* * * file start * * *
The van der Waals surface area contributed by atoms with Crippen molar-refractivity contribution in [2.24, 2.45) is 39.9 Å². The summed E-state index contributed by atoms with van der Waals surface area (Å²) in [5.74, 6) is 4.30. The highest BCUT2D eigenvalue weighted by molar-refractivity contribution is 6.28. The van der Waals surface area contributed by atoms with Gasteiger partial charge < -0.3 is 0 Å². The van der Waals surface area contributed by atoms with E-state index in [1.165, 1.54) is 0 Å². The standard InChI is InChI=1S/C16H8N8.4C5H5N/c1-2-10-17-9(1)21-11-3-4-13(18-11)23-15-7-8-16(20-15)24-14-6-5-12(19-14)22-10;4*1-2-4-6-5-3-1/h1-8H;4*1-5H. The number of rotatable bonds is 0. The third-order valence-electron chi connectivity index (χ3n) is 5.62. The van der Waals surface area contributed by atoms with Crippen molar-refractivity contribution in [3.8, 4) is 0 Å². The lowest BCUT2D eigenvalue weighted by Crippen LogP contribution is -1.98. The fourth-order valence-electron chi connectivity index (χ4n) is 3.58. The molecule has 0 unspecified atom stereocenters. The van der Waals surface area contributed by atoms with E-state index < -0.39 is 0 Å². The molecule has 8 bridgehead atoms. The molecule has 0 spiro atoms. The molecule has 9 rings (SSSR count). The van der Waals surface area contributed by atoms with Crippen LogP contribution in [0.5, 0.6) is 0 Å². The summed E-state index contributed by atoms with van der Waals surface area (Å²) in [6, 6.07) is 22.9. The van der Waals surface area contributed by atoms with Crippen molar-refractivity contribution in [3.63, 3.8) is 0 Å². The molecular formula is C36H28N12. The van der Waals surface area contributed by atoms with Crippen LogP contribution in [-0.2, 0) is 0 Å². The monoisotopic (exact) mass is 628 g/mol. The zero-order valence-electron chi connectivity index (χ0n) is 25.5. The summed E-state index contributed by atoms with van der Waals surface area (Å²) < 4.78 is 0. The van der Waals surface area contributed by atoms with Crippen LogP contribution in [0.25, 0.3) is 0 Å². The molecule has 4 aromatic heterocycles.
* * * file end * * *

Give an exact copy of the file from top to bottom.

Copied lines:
The van der Waals surface area contributed by atoms with Crippen molar-refractivity contribution in [2.24, 2.45) is 39.9 Å². The summed E-state index contributed by atoms with van der Waals surface area (Å²) in [5.74, 6) is 4.30. The highest BCUT2D eigenvalue weighted by molar-refractivity contribution is 6.28. The van der Waals surface area contributed by atoms with Gasteiger partial charge < -0.3 is 0 Å². The van der Waals surface area contributed by atoms with E-state index in [1.165, 1.54) is 0 Å². The standard InChI is InChI=1S/C16H8N8.4C5H5N/c1-2-10-17-9(1)21-11-3-4-13(18-11)23-15-7-8-16(20-15)24-14-6-5-12(19-14)22-10;4*1-2-4-6-5-3-1/h1-8H;4*1-5H. The number of rotatable bonds is 0. The third-order valence-electron chi connectivity index (χ3n) is 5.62. The van der Waals surface area contributed by atoms with Crippen molar-refractivity contribution in [3.8, 4) is 0 Å². The lowest BCUT2D eigenvalue weighted by Crippen LogP contribution is -1.98. The fourth-order valence-electron chi connectivity index (χ4n) is 3.58. The molecule has 0 unspecified atom stereocenters. The van der Waals surface area contributed by atoms with E-state index < -0.39 is 0 Å². The molecule has 8 bridgehead atoms. The molecule has 0 spiro atoms. The molecule has 9 rings (SSSR count). The van der Waals surface area contributed by atoms with Crippen LogP contribution in [0.5, 0.6) is 0 Å². The summed E-state index contributed by atoms with van der Waals surface area (Å²) in [6, 6.07) is 22.9. The van der Waals surface area contributed by atoms with Crippen molar-refractivity contribution in [3.63, 3.8) is 0 Å². The molecular formula is C36H28N12. The van der Waals surface area contributed by atoms with Crippen LogP contribution in [-0.2, 0) is 0 Å². The monoisotopic (exact) mass is 628 g/mol. The zero-order valence-electron chi connectivity index (χ0n) is 25.5. The summed E-state index contributed by atoms with van der Waals surface area (Å²) < 4.78 is 0. The van der Waals surface area contributed by atoms with Crippen LogP contribution in [0.25, 0.3) is 0 Å². The molecule has 4 aromatic heterocycles.